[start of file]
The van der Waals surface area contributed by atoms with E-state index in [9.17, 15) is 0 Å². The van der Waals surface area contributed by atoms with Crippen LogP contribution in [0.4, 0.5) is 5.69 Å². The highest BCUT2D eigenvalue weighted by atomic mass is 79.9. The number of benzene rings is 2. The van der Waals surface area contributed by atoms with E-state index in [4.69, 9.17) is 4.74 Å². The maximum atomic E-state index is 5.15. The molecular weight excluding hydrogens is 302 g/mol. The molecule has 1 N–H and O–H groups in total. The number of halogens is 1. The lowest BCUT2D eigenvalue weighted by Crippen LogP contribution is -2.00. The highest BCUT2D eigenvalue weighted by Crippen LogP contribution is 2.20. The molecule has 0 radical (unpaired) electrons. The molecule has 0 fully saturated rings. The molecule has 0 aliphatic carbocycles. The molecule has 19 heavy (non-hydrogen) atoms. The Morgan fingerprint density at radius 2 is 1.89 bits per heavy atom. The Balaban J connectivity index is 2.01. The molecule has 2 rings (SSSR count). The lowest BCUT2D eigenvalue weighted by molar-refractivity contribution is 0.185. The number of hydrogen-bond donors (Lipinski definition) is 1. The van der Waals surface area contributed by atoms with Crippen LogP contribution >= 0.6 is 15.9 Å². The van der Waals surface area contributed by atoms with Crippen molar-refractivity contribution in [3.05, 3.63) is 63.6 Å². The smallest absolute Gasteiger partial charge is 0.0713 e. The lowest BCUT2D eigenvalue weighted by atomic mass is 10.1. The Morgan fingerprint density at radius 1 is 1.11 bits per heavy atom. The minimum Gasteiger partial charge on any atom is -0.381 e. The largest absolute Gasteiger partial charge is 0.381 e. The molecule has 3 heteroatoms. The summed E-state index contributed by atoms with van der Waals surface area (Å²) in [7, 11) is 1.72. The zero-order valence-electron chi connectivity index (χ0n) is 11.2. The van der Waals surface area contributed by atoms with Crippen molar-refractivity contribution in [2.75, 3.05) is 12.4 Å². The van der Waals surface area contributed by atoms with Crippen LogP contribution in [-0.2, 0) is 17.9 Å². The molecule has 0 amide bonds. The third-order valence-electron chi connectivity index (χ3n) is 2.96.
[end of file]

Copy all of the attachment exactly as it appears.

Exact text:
The van der Waals surface area contributed by atoms with E-state index in [9.17, 15) is 0 Å². The van der Waals surface area contributed by atoms with Crippen LogP contribution in [0.4, 0.5) is 5.69 Å². The highest BCUT2D eigenvalue weighted by atomic mass is 79.9. The number of benzene rings is 2. The van der Waals surface area contributed by atoms with E-state index in [4.69, 9.17) is 4.74 Å². The maximum atomic E-state index is 5.15. The molecular weight excluding hydrogens is 302 g/mol. The molecule has 1 N–H and O–H groups in total. The number of halogens is 1. The lowest BCUT2D eigenvalue weighted by Crippen LogP contribution is -2.00. The highest BCUT2D eigenvalue weighted by Crippen LogP contribution is 2.20. The molecule has 0 radical (unpaired) electrons. The molecule has 0 fully saturated rings. The molecule has 0 aliphatic carbocycles. The molecule has 19 heavy (non-hydrogen) atoms. The Morgan fingerprint density at radius 2 is 1.89 bits per heavy atom. The Balaban J connectivity index is 2.01. The molecule has 2 rings (SSSR count). The lowest BCUT2D eigenvalue weighted by molar-refractivity contribution is 0.185. The number of hydrogen-bond donors (Lipinski definition) is 1. The van der Waals surface area contributed by atoms with Crippen LogP contribution >= 0.6 is 15.9 Å². The van der Waals surface area contributed by atoms with Crippen molar-refractivity contribution in [3.05, 3.63) is 63.6 Å². The smallest absolute Gasteiger partial charge is 0.0713 e. The lowest BCUT2D eigenvalue weighted by atomic mass is 10.1. The Morgan fingerprint density at radius 1 is 1.11 bits per heavy atom. The minimum Gasteiger partial charge on any atom is -0.381 e. The largest absolute Gasteiger partial charge is 0.381 e. The molecule has 3 heteroatoms. The summed E-state index contributed by atoms with van der Waals surface area (Å²) in [7, 11) is 1.72. The zero-order valence-electron chi connectivity index (χ0n) is 11.2. The van der Waals surface area contributed by atoms with Crippen molar-refractivity contribution in [2.75, 3.05) is 12.4 Å². The van der Waals surface area contributed by atoms with Crippen LogP contribution in [-0.2, 0) is 17.9 Å². The molecule has 0 amide bonds. The third-order valence-electron chi connectivity index (χ3n) is 2.96.